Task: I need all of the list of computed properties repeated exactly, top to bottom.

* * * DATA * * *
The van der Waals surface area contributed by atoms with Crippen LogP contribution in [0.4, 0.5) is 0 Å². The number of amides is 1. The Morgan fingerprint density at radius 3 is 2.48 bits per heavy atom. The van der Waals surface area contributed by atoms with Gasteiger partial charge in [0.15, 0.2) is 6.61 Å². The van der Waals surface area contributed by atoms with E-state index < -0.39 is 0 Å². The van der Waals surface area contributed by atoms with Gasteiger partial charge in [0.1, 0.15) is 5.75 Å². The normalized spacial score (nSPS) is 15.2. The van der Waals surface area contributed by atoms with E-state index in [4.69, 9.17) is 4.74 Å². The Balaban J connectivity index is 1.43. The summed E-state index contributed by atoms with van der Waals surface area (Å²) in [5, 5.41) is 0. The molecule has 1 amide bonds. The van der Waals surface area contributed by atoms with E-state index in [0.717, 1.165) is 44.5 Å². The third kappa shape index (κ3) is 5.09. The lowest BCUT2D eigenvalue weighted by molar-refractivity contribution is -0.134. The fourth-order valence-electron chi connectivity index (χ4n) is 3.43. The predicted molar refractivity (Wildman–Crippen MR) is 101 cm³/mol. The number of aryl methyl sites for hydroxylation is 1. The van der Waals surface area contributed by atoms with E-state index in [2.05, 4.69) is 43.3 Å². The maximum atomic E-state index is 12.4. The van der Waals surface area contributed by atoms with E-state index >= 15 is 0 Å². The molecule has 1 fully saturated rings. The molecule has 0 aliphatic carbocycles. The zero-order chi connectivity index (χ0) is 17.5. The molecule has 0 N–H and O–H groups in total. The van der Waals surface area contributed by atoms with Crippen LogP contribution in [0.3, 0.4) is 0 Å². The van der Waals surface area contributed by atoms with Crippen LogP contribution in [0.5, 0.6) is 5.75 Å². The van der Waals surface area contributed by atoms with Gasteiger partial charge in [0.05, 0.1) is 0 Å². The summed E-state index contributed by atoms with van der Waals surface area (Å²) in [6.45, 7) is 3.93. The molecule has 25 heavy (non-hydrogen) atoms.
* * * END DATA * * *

The van der Waals surface area contributed by atoms with Crippen LogP contribution in [0.4, 0.5) is 0 Å². The number of amides is 1. The Morgan fingerprint density at radius 3 is 2.48 bits per heavy atom. The van der Waals surface area contributed by atoms with Gasteiger partial charge in [0.15, 0.2) is 6.61 Å². The van der Waals surface area contributed by atoms with E-state index < -0.39 is 0 Å². The van der Waals surface area contributed by atoms with Gasteiger partial charge in [0.1, 0.15) is 5.75 Å². The normalized spacial score (nSPS) is 15.2. The van der Waals surface area contributed by atoms with E-state index in [4.69, 9.17) is 4.74 Å². The Balaban J connectivity index is 1.43. The summed E-state index contributed by atoms with van der Waals surface area (Å²) in [5, 5.41) is 0. The molecule has 1 amide bonds. The van der Waals surface area contributed by atoms with E-state index in [0.717, 1.165) is 44.5 Å². The third kappa shape index (κ3) is 5.09. The lowest BCUT2D eigenvalue weighted by molar-refractivity contribution is -0.134. The fourth-order valence-electron chi connectivity index (χ4n) is 3.43. The predicted molar refractivity (Wildman–Crippen MR) is 101 cm³/mol. The number of aryl methyl sites for hydroxylation is 1. The van der Waals surface area contributed by atoms with E-state index in [2.05, 4.69) is 43.3 Å². The maximum atomic E-state index is 12.4. The van der Waals surface area contributed by atoms with E-state index >= 15 is 0 Å². The molecule has 1 fully saturated rings. The molecule has 0 aliphatic carbocycles. The zero-order chi connectivity index (χ0) is 17.5. The molecule has 0 N–H and O–H groups in total. The van der Waals surface area contributed by atoms with Crippen LogP contribution in [0.3, 0.4) is 0 Å². The van der Waals surface area contributed by atoms with Crippen LogP contribution in [0.5, 0.6) is 5.75 Å². The van der Waals surface area contributed by atoms with Gasteiger partial charge in [0.05, 0.1) is 0 Å². The summed E-state index contributed by atoms with van der Waals surface area (Å²) in [6.45, 7) is 3.93. The molecule has 25 heavy (non-hydrogen) atoms.